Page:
Thursday, May 25, 2006
No. We get this question all the time these days now that our daughter is 10-months. But she still isn’t crawling, and really hates to be on her stomach for more than a few minutes. Although she has been standing (holding onto things like chairs, sofa’s, etc.) for some time now, walks while we hold her hands, and points to where she wants to go. At first, I thought something was wrong because she didn’t even attempt to crawl. Reading all the books, guides, doctor office literature, online, you get this feeling that you did something wrong along the way, stuff went through my head like ‘maybe I shouldn’t have given my wife a sip of soda when she was 5 months pregnant—now our baby will never get into college because the caffeine stumped her development!!’ Yes, that’s what goes though my mind.
But I read something that eased my fears today from Huggies “Happy Baby” (by the way—I don’t really trust diaper companies and their “let your child stay in diapers until they’re in 2nd grade approach” but the site is interesting) which was the first time I saw this nugget of information:
“Not all babies crawl before they learn to walk. In general, babies are achieving motor milestones at a later age than they did 15 or 20 years ago, in part because most of them are now put to sleep on their back. The Back to Sleep Campaign has significantly reduced the risk of SIDS, but the unintended fallout is that babies spend less time on their stomach.”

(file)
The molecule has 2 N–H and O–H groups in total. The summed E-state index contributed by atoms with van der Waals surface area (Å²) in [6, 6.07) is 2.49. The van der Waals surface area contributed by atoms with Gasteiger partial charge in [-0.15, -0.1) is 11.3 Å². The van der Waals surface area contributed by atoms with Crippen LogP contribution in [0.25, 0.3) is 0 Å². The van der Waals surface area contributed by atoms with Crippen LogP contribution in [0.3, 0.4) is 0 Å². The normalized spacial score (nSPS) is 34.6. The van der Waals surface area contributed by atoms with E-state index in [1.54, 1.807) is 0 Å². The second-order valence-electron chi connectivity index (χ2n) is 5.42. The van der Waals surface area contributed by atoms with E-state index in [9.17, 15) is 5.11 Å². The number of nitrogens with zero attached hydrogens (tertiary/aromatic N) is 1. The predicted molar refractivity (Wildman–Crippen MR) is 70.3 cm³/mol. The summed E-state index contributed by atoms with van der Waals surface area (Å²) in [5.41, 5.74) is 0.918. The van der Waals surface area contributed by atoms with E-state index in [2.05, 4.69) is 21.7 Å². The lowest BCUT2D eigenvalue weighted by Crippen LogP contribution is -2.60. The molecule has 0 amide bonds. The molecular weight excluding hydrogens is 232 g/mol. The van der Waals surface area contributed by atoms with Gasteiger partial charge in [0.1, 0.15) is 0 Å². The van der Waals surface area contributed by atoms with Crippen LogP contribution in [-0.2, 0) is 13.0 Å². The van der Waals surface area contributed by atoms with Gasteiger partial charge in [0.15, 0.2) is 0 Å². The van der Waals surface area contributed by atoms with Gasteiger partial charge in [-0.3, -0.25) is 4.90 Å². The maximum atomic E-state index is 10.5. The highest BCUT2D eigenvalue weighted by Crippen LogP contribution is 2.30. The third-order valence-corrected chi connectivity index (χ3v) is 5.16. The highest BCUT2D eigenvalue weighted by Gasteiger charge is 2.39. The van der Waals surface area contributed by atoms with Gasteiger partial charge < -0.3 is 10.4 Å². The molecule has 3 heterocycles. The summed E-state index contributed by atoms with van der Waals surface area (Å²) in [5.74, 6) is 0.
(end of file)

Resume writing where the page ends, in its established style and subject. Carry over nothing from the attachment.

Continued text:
Yes, she does everything on her back because SIDS was always portrayed, at least to us, as the #1 killer of babies. It’s actually the 3rd,. #1 is birth defects, #2 premature/low birth weight -- the SIDS (which in itself is serious and tragic) campaign never announces the first two for some reason (?) and we became extremely paranoid about any notion of her spending more than a few minutes on her stomach for fear that the tragic could happen right before our eyes. Thanks SIDS campaign – in my book - for taking this to the extreme.
Now I know where the term “Tummy Time” came from later, to help compensate what babies have been doing for millions of years – spending more time on their stomachs.
On the bright side, I’m not feeling too bad about her skipping this crawling business anymore now that it seems like it wasn’t stuff like soda. Strangely, out of all this, it is a little nice not having to chase her around the house as other friends with infants around the same age have. We can still put her in one place without worrying about her sneaking off and pulling down the wine rack or dumping dishes on the floor. Which reminds me, maybe I should start baby proofing…
CDC Mortality Tables
March of Dimes: Infant Mortality Overview
Huggies Happy Baby: How Baby Learns to Crawl